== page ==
.02 Gift cards. For purposes of this revenue procedure, a gift card is any evidence of a promise to provide a specific dollar amount of goods and/or services to a customer in a future sale, whether imprinted electronically on a plastic card, issued electronically with a special code, provided as a printed certificate, or recorded on a taxpayer’s books. A card or other evidence of a promise to provide a specific dollar amount of goods and/or services is not a gift card for purposes of this revenue procedure if the customer must perform any act or service in addition to presenting the card, such as purchasing additional products, to obtain the goods and/or services.

SECTION 5. CHANGE IN METHOD OF ACCOUNTING

.01 Consent to change. A change in a taxpayer’s treatment of gift cards issued as a refund for returned goods is a change in method of accounting within the meaning of §§ 446 and 481 and the regulations thereunder.

(1) Automatic consent. A taxpayer that wants to change its method of accounting to the method of accounting permitted in section 4 of this revenue procedure must obtain the consent of the Commissioner under § 446(e) and § 1.446-1(e)(3) by following the automatic consent procedures in Rev. Proc. 2008-52, 2008-2 C.B. 587, as modified, amplified, and clarified by Rev. Proc. 2009-39, 2009-38 I.R.B. 371, or its successor, except as provided below. For purposes of section 6.02(4) of Rev. Proc. 2008-52, the taxpayer must include on line 1a of the Form 3115 the designated automatic accounting method change number 156. A taxpayer may change its method of accounting to a proper method under Rev. Proc. 2004-34 and to the method permitted in section 4 of this revenue procedure on one Form 3115 and must include both change numbers on line 1a.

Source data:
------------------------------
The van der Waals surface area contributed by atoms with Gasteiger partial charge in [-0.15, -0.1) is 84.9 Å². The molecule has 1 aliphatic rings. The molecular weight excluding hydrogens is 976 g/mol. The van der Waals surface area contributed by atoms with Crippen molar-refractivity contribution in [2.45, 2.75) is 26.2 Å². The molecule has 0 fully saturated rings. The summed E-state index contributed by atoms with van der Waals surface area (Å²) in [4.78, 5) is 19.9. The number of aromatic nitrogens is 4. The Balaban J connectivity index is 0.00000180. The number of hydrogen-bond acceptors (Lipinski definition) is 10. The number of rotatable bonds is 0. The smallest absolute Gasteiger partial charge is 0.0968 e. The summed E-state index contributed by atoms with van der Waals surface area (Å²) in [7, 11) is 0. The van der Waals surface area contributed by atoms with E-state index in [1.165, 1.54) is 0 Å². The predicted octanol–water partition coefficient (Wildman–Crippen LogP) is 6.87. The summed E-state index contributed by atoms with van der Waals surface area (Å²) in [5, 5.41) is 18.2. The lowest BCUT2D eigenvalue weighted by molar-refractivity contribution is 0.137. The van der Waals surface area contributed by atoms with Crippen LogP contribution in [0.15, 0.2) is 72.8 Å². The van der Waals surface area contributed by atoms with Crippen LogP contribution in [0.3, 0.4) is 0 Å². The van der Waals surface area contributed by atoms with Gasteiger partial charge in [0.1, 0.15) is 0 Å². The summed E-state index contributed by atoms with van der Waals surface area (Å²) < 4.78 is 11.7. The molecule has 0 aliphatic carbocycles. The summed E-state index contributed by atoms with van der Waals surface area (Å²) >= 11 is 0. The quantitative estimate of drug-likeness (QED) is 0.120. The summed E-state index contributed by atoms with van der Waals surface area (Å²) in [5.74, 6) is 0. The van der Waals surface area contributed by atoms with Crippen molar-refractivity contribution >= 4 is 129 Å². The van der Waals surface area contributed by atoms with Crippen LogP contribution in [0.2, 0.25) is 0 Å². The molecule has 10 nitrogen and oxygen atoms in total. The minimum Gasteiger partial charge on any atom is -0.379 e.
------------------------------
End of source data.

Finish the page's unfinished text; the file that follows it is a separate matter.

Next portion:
(2) Advance consent. A taxpayer may change its method of accounting to a proper method under § 1.451-5 and to the method permitted in section 4 of this revenue procedure on one Form 3115 but must use the advance consent procedures of Rev. Proc. 97-27, 1997-1 C.B. 680.